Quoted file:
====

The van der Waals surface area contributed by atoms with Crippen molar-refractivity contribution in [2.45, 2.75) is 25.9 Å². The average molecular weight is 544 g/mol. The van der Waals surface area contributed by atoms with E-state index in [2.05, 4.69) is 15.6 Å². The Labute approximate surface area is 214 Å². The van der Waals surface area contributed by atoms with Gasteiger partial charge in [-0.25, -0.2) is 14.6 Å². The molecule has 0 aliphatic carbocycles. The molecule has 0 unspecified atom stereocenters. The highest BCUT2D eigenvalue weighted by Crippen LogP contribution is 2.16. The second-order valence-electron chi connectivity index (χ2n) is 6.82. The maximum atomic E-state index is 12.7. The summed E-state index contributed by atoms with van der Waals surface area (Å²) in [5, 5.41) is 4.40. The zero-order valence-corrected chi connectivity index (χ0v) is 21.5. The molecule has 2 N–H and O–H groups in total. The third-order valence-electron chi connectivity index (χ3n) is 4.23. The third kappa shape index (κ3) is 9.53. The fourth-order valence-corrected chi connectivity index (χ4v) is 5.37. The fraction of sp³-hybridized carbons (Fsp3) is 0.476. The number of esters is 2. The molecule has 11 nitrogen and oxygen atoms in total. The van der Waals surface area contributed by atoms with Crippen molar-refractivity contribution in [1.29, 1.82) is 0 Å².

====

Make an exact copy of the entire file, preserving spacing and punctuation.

The van der Waals surface area contributed by atoms with Crippen molar-refractivity contribution in [2.45, 2.75) is 25.9 Å². The average molecular weight is 544 g/mol. The van der Waals surface area contributed by atoms with E-state index in [2.05, 4.69) is 15.6 Å². The Labute approximate surface area is 214 Å². The van der Waals surface area contributed by atoms with Gasteiger partial charge in [-0.25, -0.2) is 14.6 Å². The molecule has 0 aliphatic carbocycles. The molecule has 0 unspecified atom stereocenters. The highest BCUT2D eigenvalue weighted by Crippen LogP contribution is 2.16. The second-order valence-electron chi connectivity index (χ2n) is 6.82. The maximum atomic E-state index is 12.7. The summed E-state index contributed by atoms with van der Waals surface area (Å²) in [5, 5.41) is 4.40. The zero-order valence-corrected chi connectivity index (χ0v) is 21.5. The molecule has 2 N–H and O–H groups in total. The third-order valence-electron chi connectivity index (χ3n) is 4.23. The third kappa shape index (κ3) is 9.53. The fourth-order valence-corrected chi connectivity index (χ4v) is 5.37. The fraction of sp³-hybridized carbons (Fsp3) is 0.476. The number of esters is 2. The molecule has 11 nitrogen and oxygen atoms in total. The van der Waals surface area contributed by atoms with Crippen molar-refractivity contribution in [1.29, 1.82) is 0 Å².